since the higher curvature can endure internal pressure with less tensile stresses. Here.8d to 1. Some of the large in-ground LNG tanks where the roof dome is also exposed above the ground level had the radius of curvature close to 0. Buckling safety of carbon steel liner is also important and varies sensitively depending on the placing method of concrete dome(11). however the codes for the carbon steel liner that is attached inside the concrete dome should be additionally followed. e. Moreover. where d is the diameter of outer wall. however the estimated amount of concrete differs each other. but is not treated here. Table 1 represents the maximum hoop stresses of roof dome according to the membrane theory of shell structures under some major loading conditions. Cases D and G have similar safety factors. allowable tensile stress is calculated as 24. Structural safety check should be performed in two ways for the concrete domes. Therefore. i. conventional rise of the domes in the above-ground LNG tanks is not optimal at least in the structural efficiency. In the design of LNG tank with 200. thus it is found that two cases of D and G are adequate for the first trial.8d not violating API code. it can be said that when the internal pressure is additionally considered.2d. in the respect of allowable stress and buckling.8d. no special code-related restriction is imposed on the shape of concrete dome. Besides structural safety.2 kgf/cm2 based on the compressive strength equal to 300 kgf/cm2.3% of the total amount of concrete can be saved from the thickness reduction when compared to the case G. it can be detected that higher rise is advantageous in the structural aspect when subjected to internal pressure. API 650(10) specifies that radius of curvature of the liner should range from 0..000 m3 capacity. . it can be concluded that prestressing is not additionally required as is the case for most LNG tank domes. The target stress level is referred to and adjusted to that of some existing above-ground LNG tanks under same loading conditions. it is carefully considered to increase the rise of dome up to 0. For the case D it is estimated that 3. which is one of the main design loadings in LNG tanks although the magnitude is far smaller than that in the nuclear containment structures. Refer to the LNG tanks at Negishi and Inchon already introduced above.On the other hand.

7 tf/m2) Selfweight Externally distributed loads (0. From the geometrical consideration.45m 0.4 18.5 tf/m2) Total stress (severer case) Safety factor (allowable stress /total stress) Remark Conventional design 0.4 22.6m 0. it is assumed that concrete dome is placed in two layers with the same thickness as is frequently adopted.8 18. Shape of roof dome Buckling safety is examined according to ACI 373(12).5m 0.65m 26. Ring beam Primary role of the ring beam is to cope with major portion of the thrust transmitted from roof dome thus to reduce excessive deformation of upper part of the wall.1 -5.2 -7.6 1.05 1.92 1.0d 1.8 -1.7 16.0 26.6m 0.8 19.8 -7.4 23.0d 1.25 1.Table 1.8 28. dimensions of ring beam and the amount of prestressing tendons inside the ring beam have close relationship with the shape of roof dome.5 28. 2.6m 0.5 34.8d 0.3 -1.7 1.58d 1. Stress check for the concrete roof dome(hoop stress) Units : kgf/cm2 Dimensions of dome Types of LNG tank A B C D Proposed design E F G Radius of curvature 1.7 19. higher rise dome induces less thrust to the .8 26.0d 0.9 -1.9 -0.29 1.30 Acceptable Acceptable Fig.6 -4. which indicates that the case D also satisfies the buckling-related code requirements both for the construction and operation phases.22 0.2 -7.0 2.1 -2.6 -1. Therefore.16 1. Here.0d 1.0 20.0d Thickness (at the crown) Internal pressure (3.6m 0.6 -7.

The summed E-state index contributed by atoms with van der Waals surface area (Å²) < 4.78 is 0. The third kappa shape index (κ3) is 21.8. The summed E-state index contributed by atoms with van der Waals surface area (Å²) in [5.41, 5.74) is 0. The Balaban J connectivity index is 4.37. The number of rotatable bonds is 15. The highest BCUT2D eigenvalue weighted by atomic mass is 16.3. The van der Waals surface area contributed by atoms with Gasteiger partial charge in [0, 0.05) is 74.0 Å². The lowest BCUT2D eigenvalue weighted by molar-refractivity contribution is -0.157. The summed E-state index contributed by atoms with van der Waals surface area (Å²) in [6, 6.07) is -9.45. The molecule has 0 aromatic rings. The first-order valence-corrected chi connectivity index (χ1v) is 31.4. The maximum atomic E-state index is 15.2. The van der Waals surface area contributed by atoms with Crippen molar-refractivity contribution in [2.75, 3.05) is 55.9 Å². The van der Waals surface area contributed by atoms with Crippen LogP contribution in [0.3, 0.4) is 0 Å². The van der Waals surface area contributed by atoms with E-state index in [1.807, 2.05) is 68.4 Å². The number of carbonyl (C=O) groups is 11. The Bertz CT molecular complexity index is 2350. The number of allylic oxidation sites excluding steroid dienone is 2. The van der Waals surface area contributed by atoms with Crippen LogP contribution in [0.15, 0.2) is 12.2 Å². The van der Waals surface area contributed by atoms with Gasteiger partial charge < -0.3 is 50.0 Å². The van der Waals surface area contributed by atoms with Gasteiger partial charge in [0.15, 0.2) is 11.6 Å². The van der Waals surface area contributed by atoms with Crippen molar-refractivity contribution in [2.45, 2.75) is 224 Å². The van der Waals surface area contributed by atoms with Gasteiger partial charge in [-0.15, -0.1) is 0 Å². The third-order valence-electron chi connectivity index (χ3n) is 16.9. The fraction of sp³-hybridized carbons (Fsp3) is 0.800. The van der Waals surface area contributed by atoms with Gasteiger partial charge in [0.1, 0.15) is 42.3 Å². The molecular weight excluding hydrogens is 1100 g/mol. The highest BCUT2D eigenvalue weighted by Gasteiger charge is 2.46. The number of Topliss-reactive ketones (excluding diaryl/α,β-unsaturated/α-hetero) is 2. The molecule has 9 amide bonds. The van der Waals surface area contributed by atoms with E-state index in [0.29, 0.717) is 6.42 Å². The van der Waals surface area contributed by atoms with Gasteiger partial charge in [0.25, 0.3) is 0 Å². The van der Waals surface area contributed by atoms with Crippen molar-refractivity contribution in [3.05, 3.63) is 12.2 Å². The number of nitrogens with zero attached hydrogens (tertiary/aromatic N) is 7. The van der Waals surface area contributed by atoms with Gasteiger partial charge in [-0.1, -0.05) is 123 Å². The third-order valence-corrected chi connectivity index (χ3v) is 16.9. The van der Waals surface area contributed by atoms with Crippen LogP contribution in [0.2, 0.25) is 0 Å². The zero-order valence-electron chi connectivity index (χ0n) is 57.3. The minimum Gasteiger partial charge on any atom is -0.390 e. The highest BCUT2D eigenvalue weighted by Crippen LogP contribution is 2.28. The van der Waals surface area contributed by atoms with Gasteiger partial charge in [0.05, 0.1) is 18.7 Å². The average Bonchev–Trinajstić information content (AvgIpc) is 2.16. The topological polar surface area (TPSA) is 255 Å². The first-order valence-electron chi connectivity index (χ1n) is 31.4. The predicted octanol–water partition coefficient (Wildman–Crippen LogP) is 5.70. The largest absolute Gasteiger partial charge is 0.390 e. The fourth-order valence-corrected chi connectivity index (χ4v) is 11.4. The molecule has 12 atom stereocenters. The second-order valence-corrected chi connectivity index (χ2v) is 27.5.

5m 1.ring beam.4 25. (13).5m 2.0d requires as many as sixteen tendons and correspondingly enlarged ring beam section to satisfy the same target stress level. (12). As a comparison.4 -0. where the former is usually more critical in the case of . Both cases H and I in Table 2 result in the total stress close to zero by providing twelve tendons.2m 4. Vertical tendons are additionally required to control the stresses induced by vertical moment. LNG pressure and internal pressure are the main design loadings of the wall. Stress check for the ring beam(hoop stress) Units : kgf/cm2 Types of LNG tank Conventional design Proposed design A B H I Dimensions of ring beam Prestressing Width Height Dome loadings Selfweight Externally distributed loads Total stress Remark 1.8 7.3 -67.8 53. Table 2.6m 3. Dome shape of case D in Table 1 that was regarded as recommendable is also adopted for the present calculations.8 -60. Case I is examined for some previous construction practices and found to have proper range of stress level not exceeding the limit values specified in the codes(9).6 -33.2m 2. where LNG is assumed to be in contact with the outer wall for the case of leakage from the inner tank. Outer wall Some noticeable points in the design of present concrete tank wall are illustrated. which accommodates practical space between tendons. However. The construction procedure should be so planned as to avoid excessive compression as well as tension in the ring beam throughout all the phases. ring beam height is not enough to possess required number of tendons for the case H thus case I.9 16.7 30.1m 1.0m 3.000 m3 capacity referring to some existing above-ground LNG tanks. case C in table 1 that has the radius of curvature of dome equal to 1.6 44. No tensile stress is intended in ring beam in the present design of LNG tank with 200.6 -0.3m -40.7 46. Thus.0 -4. Safety check should be performed for the construction as well as the operation phase according to the proper codes(9). Horizontal hoop tendons are installed to counteract the design loadings and also to introduce some residual compressive stress in hoop direction(12). (12). is more acceptable. higher rise dome to a certain extent than conventional cases of above-ground LNG tank is also beneficial for the ring beam as well as the dome itself.2 Insufficient space for tendons Acceptable Construction sequence of roof dome and ring beam has primary importance because stress state of the ring beam is much affected depending on the sequence. (13) .7 18.5 13.